Sunday, April 12, 2015

Getting Real Pt 4. - Origins

In parts 1-3, I talked about setting some high-level goals, scoping out the production, and a rough understanding of the environment I was going to be working in. But I haven't really talked about the elephant in the room, the original score.

In my opinion, the original score for Second Reality is one of the greatest demoscene music productions ever laid down in a tracker. It perfectly fuses the different styles of the two composers, mixes a variety of styles, stays interesting during the entire length, and keeps the listener engaged through many many very listenable musical vignettes. However, it's not entirely timeless, it's also very situated in the milieu of early 90s dance music (at least the Purple Motion portions) -- being called by one of my non-scener co-workers "the Mortal Kombat music?".

Skaven and Purple motion are also two of my musical heroes -- working in their scores constantly put me in the feeling of standing on the shoulders of musical giants. (to this day, Starshine is one of my favorite works of music in or outside of the scene).

The way the score is structured, and how the work must have been divided between the two composes, is actually pretty simple. The introductory sequence and the final credits were composed by Skaven and the all the middle scenes were scored by Purple Motion. It turns out that this was a perfect choice. Skaven's music is generally more orchestral and mood inducing, while Purple Motion's more structured synth-pop and techno is great at driving along a scene.

It turns out that the song files themself are split up more or less this way -- with Skaven's portion in one file and Purple Motion's in another. After the Introduction, Skaven's music is simply stopped, Purple Motion's is started. After Purple Motion's music is finished, they start Skaven's music again from where it left off.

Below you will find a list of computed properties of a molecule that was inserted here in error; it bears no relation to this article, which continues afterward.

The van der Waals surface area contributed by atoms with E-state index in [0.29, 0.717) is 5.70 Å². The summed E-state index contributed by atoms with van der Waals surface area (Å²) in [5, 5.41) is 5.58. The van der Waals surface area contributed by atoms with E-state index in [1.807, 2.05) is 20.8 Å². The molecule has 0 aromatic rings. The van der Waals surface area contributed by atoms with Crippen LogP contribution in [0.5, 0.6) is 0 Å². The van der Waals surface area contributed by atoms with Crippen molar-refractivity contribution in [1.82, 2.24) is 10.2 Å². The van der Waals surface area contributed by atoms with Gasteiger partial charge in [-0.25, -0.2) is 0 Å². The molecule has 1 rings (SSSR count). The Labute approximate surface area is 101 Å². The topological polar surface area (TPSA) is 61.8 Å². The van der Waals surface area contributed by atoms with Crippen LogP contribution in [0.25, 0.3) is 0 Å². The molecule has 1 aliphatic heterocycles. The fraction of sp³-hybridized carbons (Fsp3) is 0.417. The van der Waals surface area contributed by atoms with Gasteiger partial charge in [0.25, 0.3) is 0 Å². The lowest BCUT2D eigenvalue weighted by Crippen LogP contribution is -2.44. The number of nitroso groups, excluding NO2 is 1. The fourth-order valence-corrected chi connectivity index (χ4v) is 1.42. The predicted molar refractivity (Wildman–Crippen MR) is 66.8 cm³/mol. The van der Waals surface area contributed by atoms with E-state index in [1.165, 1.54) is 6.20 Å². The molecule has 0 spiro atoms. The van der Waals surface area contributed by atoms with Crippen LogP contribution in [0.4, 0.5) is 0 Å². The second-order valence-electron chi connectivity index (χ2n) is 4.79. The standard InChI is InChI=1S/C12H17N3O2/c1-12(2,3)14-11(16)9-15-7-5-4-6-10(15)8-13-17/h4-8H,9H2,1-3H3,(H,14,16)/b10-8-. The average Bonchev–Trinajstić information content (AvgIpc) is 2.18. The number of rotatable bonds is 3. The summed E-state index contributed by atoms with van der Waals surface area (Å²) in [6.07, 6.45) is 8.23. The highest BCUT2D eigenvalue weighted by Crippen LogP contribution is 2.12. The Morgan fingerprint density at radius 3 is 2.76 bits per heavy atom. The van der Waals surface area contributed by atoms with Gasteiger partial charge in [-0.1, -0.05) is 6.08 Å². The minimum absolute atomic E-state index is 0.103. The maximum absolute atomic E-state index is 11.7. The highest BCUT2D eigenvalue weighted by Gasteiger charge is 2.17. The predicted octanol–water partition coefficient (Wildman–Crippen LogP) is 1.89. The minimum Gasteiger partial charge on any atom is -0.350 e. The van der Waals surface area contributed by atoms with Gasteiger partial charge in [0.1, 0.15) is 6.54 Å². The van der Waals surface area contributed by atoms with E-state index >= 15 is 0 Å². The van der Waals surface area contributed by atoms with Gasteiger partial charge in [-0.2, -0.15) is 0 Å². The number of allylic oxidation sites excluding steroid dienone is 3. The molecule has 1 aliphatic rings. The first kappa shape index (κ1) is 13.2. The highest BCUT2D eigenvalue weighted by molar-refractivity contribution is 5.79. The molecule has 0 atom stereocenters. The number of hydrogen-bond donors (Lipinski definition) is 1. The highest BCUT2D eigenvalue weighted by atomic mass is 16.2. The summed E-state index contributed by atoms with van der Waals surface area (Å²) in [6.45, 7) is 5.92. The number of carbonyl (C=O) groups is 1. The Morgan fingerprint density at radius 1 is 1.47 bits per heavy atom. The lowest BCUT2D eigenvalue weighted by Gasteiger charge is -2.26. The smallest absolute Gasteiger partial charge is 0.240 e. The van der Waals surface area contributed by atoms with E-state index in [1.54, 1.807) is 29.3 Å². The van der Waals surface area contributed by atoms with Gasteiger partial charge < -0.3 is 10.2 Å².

So while we had decided to cut the end credits entirely, and thus cutting out quite a bit of Skaven's music, we still ended up with two files, and for the purposes of the production, they needed to be cleanly merged. This is tougher than it sounds as both composers used entirely different sets of instruments, have radically different composition styles and even used different tempos (remember, no effects means no tempo changes).

Some hard parts, being sample-based songs, the composers made extensive use of samples that would be very hard to replicate in either softsynth. Skaven used lots of difficult analog percussion and sound effects, and Purple Motion used voices and had an unfortunate love of the old fashion orchestra hit. None of these were possible with either softsynth, and getting approximations of the rest of the sounds was going to be a very hard stretch.

Just as important, for an 4k/8k production, you want lots of easily compressible note data. This means lots of repeated sections, with low variation and relatively few notes. For Skaven, nearly every single pattern is almost entirely unique, and Purple Motion's sections are packed full of notes and effects intended to give the productions a rich and full sound.

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